UK national debt SOARS to 99% of GDP, biggest deficit since WW2 – ‘big risk’ of inflation

Dominic Raab defends UK’s foreign aid spending cuts

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Figures from the Office for National Statistics (ONS) found at the end of May 2021, the Government spent £24.3 billion – pushing national debt to £2.2 trillion. May’s monthly spend was the second-highest figure on record, however, was less than previously predicted by the Office for Budget Responsibility (OBR) forecast. Despite this, experts are warning of a “big risk” of inflation and a hike for some taxes to compensate.

Economists had on average expected a shortfall of £26.0 billion for May 2021.

The May figure put the deficit for the first two months of the 2021/22 financial year to £53.4 billion.

At the peak of the coronavirus pandemic, and exactly a year ago in May 2020, the Government was in the red by £43.8billion for the month.

While May 2021 has seen a drop in spending as the UK recovers from the crippling impact of numerous lockdowns, the figure is still £18.9 billion more than in May 2019.

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National debt now stands at a staggering £2.2trillion, which is approximately 99.2 percent of GDP.

This is the highest ratio since the 99.5 percent of GDP recorded in March 1962.

In total, at least 50 schemes have been unveiled by the UK Government and devolved administrations to aid individuals and businesses during and after the pandemic.

The extra money needed to bolster the coronavirus support schemes is part of the reason behind soaring spending.

The ONS explains: “The extra funding required to support government coronavirus support schemes combined with reduced cash receipts and a fall in gross domestic product (GDP) have all helped push general government gross debt as a ratio of GDP to more than 100 percent of GDP, and around two-and-a half times higher than the financial year ending March 2008, the year of the global financial crisis.”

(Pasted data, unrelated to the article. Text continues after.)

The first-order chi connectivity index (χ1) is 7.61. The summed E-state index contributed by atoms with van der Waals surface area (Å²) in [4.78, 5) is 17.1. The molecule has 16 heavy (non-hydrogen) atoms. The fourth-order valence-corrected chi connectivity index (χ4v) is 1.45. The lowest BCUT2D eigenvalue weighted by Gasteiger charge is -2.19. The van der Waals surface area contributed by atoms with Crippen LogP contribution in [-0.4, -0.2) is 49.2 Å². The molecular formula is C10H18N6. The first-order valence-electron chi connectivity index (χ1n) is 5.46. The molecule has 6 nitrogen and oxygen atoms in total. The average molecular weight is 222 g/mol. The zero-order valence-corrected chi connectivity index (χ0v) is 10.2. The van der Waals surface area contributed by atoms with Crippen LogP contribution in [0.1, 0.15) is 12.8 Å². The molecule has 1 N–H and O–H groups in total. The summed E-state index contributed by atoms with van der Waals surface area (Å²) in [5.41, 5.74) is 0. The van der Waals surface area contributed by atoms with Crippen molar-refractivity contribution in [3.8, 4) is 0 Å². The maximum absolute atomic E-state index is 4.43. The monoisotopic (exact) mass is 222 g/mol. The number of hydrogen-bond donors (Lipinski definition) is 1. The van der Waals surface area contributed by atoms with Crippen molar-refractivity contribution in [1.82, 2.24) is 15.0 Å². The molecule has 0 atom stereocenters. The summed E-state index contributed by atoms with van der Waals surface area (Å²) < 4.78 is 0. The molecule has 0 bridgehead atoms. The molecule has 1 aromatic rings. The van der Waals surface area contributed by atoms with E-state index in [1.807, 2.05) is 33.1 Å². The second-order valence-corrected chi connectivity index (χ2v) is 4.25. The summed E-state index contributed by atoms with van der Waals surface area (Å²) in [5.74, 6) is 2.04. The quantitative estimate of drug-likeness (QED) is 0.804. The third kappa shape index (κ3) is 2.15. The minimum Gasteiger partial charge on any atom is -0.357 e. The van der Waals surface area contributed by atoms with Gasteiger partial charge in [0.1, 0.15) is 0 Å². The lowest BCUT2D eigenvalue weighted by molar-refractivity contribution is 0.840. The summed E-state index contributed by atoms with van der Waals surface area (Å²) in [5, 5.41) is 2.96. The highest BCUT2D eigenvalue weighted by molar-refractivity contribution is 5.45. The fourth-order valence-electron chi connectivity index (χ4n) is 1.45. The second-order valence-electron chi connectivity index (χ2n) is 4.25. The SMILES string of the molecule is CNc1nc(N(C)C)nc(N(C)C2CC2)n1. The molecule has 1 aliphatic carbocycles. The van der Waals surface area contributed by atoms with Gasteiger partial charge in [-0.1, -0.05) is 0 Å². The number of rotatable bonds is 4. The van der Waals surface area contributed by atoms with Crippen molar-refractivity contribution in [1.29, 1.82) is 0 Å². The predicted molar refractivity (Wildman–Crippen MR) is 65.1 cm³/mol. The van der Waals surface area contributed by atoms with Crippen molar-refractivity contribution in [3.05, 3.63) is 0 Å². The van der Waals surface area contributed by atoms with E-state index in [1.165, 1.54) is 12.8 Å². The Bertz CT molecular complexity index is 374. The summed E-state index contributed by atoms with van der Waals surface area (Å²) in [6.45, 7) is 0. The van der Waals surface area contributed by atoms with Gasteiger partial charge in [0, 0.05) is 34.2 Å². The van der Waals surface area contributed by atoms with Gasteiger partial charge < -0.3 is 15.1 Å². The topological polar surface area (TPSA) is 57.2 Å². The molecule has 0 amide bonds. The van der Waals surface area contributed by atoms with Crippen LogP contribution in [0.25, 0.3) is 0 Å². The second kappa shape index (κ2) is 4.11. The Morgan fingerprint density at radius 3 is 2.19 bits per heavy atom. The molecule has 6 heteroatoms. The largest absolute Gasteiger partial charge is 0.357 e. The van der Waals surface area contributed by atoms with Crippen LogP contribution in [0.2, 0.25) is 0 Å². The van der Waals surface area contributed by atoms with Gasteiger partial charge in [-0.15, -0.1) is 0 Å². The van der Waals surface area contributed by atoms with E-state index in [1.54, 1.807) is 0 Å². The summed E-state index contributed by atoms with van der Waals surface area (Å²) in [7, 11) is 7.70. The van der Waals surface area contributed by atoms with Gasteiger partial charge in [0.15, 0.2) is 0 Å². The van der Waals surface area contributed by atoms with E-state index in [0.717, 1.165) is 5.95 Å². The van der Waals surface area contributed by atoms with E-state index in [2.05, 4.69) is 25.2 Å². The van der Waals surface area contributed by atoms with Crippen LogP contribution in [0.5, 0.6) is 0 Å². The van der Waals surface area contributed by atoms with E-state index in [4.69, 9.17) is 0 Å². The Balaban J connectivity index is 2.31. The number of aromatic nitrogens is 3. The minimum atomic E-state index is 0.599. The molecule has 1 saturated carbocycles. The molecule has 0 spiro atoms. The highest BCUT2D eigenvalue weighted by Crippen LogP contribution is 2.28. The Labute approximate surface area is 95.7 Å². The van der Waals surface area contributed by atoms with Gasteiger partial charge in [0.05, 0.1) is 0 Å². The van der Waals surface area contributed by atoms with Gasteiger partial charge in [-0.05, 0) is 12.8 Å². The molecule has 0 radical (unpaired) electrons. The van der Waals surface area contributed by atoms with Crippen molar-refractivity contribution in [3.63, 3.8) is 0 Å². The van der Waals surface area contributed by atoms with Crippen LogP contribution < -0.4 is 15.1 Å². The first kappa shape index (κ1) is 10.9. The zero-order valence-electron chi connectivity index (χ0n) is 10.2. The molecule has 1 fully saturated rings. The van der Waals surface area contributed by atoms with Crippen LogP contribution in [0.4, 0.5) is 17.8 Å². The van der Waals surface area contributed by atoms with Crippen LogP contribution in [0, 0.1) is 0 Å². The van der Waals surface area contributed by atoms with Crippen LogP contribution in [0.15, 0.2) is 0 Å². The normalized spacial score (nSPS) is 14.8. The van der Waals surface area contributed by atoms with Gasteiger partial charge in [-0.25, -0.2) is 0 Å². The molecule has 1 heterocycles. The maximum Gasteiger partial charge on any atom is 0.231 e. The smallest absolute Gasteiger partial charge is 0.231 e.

And provisional May 2021 estimates of central government receipts were £56.9 billion, £7.5 billion more than in May 2020.

Now Chancellor for the Exchequer Rishi Sunak has promised to “get the public finances on a sustainable footing”.

In response to May’s figures, Mr Sunak said: “That’s why at the Budget in March I set out the difficult but necessary steps we are taking to keep debt under control in the years to come.”

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The drop in comparison to last year and May’s spending being less than the OBR’s prediction has given hope as the UK emerges from lockdown.

Capital Economics said: “The strong economic recovery is starting to feed through into lower government borrowing.

“This reinforces our view that the tax hikes and spending cuts that most fear may be avoided.”

However, former chancellor Lord Kenneth Clarke has cautioned there is a “big risk” of inflation over the next few years.

He told BBC Radio 4’s Today programme: “Unless we actually take care, inflation is now the big risk over the next few years.

“These are such unusual circumstances that no-one is quite sure how big the risk is, nor when the crunch will come, but it’s now time to start addressing the serious problem of the huge debts we have run-up, which we had to run up – that was perfectly OK to stop the economy collapsing when Covid hit it – and try to make sure that we can tolerate a short little boomlet, with inflation going up for most of this year; we can act very promptly to control it once it’s obviously settled in.

“And also you have got to start addressing the serious question of how do we pay for this fantastic amount of borrowing in a sensible and responsible way in order to be able to maintain fiscal discipline in future.”

And Mr Sunak could implement measures sooner rather than later, with The Sunday Times reporting he was considering blocking the automatic Triple Lock increase of nearly six percent to pension payments.

Samuel Tombs, from consultancy Pantheon Macroeconomics, said Britain’s longer-term economic problems would continue to weigh on the public finances.

He said: “We still think that the government will have to stick to plans to hike corporation tax in 2023 and to increase the effective income tax rate by freezing existing thresholds, if it wants to ensure that public borrowing declines below four percent of GDP in the mid-2020s.”

Mr Tombs said figures from April and May have been helped by the delay in recording of a payment to the European Union.

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